Navigating the fine line between benefit and risk in chronic atrial fibrillation: rationale and design of the Standard versus Atrial Fibrillation spEcific managemenT studY (SAFETY)

Carrington, Melinda J., Ball, Jocasta, Horowitz, John D., Marwick, Thomas H., Mahadevan, Gnanadevan, Wong, Chiew, Abhayaratna, Walter P., Haluska, Brian, Thompson, David, Scuffham, Paul A. and Stewart, Simon (2013) Navigating the fine line between benefit and risk in chronic atrial fibrillation: rationale and design of the Standard versus Atrial Fibrillation spEcific managemenT studY (SAFETY). International Journal of Cardiology, 166 2: 359-365. doi:10.1016/j.ijcard.2011.10.065

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Author Carrington, Melinda J.
Ball, Jocasta
Horowitz, John D.
Marwick, Thomas H.
Mahadevan, Gnanadevan
Wong, Chiew
Abhayaratna, Walter P.
Haluska, Brian
Thompson, David
Scuffham, Paul A.
Stewart, Simon
Title Navigating the fine line between benefit and risk in chronic atrial fibrillation: rationale and design of the Standard versus Atrial Fibrillation spEcific managemenT studY (SAFETY)
Journal name International Journal of Cardiology   Check publisher's open access policy
ISSN 0167-5273
1874-1754
Publication date 2013-06-20
Year available 2011
Sub-type Article (original research)
DOI 10.1016/j.ijcard.2011.10.065
Volume 166
Issue 2
Start page 359
End page 365
Total pages 7
Place of publication Shannon, Co. Clare, Ireland
Publisher Elsevier Ireland
Collection year 2013
Language eng
Formatted abstract
Background: Health outcomes associated with atrial fibrillation (AF) continue to be poor and standard management often does not provide clinical stability. The Standard versus Atrial Fibrillation spEcific managemenT studY (SAFETY) compares the efficacy of a post-discharge, nurse-led, multi-disciplinary programme to optimise AF management with usual care.

Methods: SAFETY is a prospective, multi-centre, randomised controlled trial with blinded-endpoint adjudication. A target of 320 hospitalised patients with a chronic form of AF will be randomised (stratified by "rate" versus "rhythm" control) to usual post-discharge care or the SAFETY Intervention (SI). The SI involves home-based assessment, extensive clinical profiling and the application of optimal gold-standard pharmacology which is individually tailored according to a "traffic light" framework based on clinical stability, risk profile and therapeutic management. The primary endpoint is event-free survival from all-cause death or unplanned readmission during 18-36 months follow-up. Secondary endpoints include rate of recurrent hospital stay, treatment success (i.e. maintenance of rhythm or rate control and/or application of anti-thrombotic therapy without a bleeding event) and cost-efficacy.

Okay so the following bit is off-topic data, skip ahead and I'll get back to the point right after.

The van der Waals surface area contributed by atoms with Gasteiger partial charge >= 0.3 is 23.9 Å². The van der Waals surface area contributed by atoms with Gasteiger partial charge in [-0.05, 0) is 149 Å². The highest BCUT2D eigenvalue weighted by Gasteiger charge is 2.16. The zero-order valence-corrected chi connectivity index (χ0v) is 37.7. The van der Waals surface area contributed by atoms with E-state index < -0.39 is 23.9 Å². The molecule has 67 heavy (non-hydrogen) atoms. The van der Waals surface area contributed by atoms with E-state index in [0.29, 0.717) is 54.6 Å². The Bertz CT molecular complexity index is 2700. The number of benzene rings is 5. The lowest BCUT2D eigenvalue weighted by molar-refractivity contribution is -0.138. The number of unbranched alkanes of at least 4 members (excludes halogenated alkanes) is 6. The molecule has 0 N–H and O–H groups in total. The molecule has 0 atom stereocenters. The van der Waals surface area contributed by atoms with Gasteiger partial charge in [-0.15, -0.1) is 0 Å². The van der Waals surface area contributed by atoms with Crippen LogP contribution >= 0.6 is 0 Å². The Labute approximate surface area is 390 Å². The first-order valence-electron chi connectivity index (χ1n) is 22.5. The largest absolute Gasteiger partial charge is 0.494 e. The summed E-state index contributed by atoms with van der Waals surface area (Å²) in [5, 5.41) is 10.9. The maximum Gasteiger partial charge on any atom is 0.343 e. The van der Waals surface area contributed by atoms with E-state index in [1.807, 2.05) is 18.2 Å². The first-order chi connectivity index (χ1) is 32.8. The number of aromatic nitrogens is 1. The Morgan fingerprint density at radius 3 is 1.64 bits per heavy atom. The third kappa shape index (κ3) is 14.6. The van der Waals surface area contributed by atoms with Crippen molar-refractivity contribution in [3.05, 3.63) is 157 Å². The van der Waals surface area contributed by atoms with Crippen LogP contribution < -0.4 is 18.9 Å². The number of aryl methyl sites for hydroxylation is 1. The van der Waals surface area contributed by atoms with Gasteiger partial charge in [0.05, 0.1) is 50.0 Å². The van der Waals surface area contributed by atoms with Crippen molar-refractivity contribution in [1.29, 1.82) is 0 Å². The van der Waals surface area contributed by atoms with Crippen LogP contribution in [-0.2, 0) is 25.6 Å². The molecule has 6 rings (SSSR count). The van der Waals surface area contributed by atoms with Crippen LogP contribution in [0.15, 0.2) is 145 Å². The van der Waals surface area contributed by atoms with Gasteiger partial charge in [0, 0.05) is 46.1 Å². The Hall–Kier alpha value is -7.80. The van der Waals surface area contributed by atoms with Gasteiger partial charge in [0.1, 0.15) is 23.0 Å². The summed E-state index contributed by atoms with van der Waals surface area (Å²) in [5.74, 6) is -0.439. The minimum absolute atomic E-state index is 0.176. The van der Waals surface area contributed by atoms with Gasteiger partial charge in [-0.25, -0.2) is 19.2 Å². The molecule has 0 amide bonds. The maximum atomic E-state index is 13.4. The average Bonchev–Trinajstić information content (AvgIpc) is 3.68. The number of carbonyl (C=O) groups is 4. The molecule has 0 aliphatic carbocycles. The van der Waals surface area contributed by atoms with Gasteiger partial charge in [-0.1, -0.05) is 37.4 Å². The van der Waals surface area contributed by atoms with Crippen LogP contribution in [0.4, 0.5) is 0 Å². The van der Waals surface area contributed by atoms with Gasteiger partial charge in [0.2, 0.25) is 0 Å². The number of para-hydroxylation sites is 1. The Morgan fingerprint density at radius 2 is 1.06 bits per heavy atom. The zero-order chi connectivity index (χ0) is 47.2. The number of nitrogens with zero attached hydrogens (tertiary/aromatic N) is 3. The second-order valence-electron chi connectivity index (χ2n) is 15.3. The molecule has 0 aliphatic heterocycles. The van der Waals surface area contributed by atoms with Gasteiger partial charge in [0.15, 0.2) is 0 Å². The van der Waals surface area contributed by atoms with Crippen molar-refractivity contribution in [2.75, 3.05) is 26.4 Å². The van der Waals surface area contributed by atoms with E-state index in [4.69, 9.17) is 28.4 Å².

Results: With study recruitment to be completed in early 2012, the results of this study will be available in early 2014.

Conclusions: If positive, SAFETY will represent a potentially cost-effective and readily applicable strategy to improve health outcomes in high risk individuals discharged from hospital with chronic AF.
Keyword Anti-coagulation
Atrial fibrillation
Disease management
Q-Index Code C1
Q-Index Status Confirmed Code
Institutional Status UQ
Additional Notes Available online: 12 November 2011.

Document type: Journal Article
Sub-type: Article (original research)
Collections: Official 2013 Collection
School of Medicine Publications
School of Nursing, Midwifery and Social Work Publications
 
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Created: Tue, 11 Dec 2012, 14:55:53 EST by Vicki Percival on behalf of School of Nursing, Midwifery and Social Work